properties from the aspects of particle size, morphology and doping. When the particle size
of metal oxide is close to or less than double thickness of the space-charge layer, the
sensitivity of the sensor will increase remarkably, which would be called “small size
effect”, yet small size of metal oxide nanoparticles will be compactly sintered together
during the film coating process which is disadvantage for gas diffusion in them.
In view of those reasons, nanostructures with many kinds of shapes such as porous
nanotubes, porous nanospheres and so on have been investigated, that not only possessed
large surface area and relatively mass reactive sites, but also formed relatively loose film
Sensors 2012, 12
structures which is an advantage for gas diffusion. Besides, doping is also an effective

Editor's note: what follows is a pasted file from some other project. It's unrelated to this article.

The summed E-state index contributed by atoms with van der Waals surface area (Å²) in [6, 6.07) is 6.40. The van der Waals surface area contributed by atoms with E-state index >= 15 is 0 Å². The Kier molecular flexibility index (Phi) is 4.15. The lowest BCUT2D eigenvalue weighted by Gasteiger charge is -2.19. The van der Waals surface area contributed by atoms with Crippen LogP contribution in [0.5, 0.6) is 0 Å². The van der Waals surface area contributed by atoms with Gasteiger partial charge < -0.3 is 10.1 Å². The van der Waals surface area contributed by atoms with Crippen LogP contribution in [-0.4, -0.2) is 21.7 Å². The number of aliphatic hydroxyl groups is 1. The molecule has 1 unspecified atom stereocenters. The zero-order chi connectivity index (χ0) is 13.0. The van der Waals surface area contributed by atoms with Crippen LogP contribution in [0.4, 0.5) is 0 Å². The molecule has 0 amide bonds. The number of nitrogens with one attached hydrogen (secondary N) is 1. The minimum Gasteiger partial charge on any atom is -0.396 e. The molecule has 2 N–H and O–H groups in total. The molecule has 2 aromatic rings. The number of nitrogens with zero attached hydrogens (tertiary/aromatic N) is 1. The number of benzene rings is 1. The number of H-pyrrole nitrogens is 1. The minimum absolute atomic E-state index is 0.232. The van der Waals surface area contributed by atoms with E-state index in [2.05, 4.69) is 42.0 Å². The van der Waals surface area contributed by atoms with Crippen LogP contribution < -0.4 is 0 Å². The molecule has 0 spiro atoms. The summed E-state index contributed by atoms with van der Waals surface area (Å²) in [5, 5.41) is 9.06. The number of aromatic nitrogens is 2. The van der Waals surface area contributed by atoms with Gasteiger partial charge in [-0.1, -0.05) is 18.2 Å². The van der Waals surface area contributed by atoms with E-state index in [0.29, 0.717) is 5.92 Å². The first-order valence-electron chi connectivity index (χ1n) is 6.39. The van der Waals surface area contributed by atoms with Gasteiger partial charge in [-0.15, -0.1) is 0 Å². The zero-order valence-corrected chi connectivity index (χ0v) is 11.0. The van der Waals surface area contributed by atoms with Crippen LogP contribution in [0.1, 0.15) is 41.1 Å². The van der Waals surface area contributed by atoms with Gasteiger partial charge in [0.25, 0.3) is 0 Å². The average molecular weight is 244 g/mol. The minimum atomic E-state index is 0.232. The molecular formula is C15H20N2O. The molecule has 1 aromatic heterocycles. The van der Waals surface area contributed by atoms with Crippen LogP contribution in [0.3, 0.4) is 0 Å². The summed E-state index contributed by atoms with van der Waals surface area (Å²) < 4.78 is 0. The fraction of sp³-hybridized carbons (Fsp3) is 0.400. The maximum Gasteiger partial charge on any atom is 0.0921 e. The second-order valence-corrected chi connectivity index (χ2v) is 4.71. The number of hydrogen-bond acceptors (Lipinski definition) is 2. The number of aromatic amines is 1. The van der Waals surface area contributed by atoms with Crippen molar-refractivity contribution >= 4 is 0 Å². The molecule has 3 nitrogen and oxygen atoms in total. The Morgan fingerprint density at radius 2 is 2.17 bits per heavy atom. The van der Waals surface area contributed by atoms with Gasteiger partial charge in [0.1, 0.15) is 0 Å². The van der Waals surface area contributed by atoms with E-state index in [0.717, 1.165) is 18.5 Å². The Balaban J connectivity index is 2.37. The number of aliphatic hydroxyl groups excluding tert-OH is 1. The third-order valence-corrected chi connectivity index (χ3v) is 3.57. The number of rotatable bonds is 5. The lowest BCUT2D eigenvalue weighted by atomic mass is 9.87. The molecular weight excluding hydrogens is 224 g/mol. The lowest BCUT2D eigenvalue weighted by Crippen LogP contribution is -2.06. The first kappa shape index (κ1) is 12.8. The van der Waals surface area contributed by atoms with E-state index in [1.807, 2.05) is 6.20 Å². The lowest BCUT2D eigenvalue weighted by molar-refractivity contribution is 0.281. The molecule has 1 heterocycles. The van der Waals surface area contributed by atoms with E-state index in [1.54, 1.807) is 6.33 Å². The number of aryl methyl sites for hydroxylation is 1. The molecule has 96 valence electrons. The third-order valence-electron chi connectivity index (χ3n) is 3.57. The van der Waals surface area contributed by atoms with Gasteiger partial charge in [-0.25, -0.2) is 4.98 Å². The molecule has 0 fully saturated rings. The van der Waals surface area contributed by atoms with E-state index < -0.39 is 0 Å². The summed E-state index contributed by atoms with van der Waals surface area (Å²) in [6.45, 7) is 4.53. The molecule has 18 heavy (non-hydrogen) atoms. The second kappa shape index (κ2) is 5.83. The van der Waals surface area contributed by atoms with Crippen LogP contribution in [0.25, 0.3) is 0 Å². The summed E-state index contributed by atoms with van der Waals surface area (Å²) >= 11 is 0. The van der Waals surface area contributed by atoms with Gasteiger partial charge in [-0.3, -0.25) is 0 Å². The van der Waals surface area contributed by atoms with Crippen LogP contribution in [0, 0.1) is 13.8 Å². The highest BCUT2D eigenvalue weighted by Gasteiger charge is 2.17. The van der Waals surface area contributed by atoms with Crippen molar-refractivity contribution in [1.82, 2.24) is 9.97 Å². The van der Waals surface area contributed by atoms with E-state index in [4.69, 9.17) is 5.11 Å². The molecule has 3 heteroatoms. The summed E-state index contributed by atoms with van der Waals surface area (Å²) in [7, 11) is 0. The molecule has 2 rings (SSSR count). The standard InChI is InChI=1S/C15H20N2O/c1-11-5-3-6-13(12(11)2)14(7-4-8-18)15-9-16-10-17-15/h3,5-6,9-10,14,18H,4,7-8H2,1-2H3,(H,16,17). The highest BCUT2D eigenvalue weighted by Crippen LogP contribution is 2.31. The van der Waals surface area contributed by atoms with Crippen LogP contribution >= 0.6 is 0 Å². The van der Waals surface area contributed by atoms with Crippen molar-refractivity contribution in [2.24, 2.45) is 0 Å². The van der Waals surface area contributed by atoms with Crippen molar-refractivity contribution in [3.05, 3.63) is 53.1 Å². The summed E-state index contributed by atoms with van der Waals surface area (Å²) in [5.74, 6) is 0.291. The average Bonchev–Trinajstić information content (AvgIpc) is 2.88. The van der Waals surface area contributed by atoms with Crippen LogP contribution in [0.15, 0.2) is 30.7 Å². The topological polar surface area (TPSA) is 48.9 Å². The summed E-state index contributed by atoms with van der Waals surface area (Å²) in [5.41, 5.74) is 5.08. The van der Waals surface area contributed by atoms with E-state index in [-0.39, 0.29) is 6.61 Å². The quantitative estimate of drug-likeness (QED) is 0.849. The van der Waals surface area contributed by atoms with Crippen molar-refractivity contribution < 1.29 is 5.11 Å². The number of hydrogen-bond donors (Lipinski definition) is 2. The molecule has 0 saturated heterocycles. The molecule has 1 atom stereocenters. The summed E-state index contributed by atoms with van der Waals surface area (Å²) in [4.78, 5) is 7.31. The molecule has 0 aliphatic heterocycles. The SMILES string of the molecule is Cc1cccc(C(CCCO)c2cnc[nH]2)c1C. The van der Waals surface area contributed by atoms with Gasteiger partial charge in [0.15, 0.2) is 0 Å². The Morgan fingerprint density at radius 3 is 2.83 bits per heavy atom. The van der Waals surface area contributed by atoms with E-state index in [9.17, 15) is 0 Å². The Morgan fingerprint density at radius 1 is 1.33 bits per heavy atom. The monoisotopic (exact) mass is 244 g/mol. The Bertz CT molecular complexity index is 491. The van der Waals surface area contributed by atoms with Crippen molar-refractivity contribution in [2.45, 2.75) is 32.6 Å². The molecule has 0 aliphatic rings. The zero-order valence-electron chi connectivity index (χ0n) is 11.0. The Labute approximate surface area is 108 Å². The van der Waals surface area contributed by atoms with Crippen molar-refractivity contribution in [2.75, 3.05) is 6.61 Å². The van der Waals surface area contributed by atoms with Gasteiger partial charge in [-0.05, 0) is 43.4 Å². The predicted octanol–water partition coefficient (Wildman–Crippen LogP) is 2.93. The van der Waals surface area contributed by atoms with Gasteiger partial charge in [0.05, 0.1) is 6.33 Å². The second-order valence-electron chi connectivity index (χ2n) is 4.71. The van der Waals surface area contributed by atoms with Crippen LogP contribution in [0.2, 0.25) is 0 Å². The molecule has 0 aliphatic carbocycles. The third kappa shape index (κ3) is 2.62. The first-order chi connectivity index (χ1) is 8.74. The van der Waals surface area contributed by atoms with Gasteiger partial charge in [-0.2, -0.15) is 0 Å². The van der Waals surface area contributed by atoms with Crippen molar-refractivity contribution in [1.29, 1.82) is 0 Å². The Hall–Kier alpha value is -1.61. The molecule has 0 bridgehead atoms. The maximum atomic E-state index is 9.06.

method to decrease particle size and improve gas sensing properties. Therefore, the gas
sensing properties of metal oxide nanostructures assembled by nanoparticles are reviewed
in this article. The effect of doping is also summarized and finally the perspectives of metal
oxide gas sensor are given.
Keywords: metal oxide; gas sensing; nanostructure; size effect; doping
The issue of air quality is still a major concern in many countries. A clean air supply is essential to
our health and the environment. The human nose serves as a highly advanced sensing system which
may differentiate between hundreds of smells but fails if absolute gas concentrations or odorless gases
need to be detected. The demand for detecting toxic and deleterious gases is accordingly urgent to
support or replace human nose. Although a large number of gas detecting systems have currently been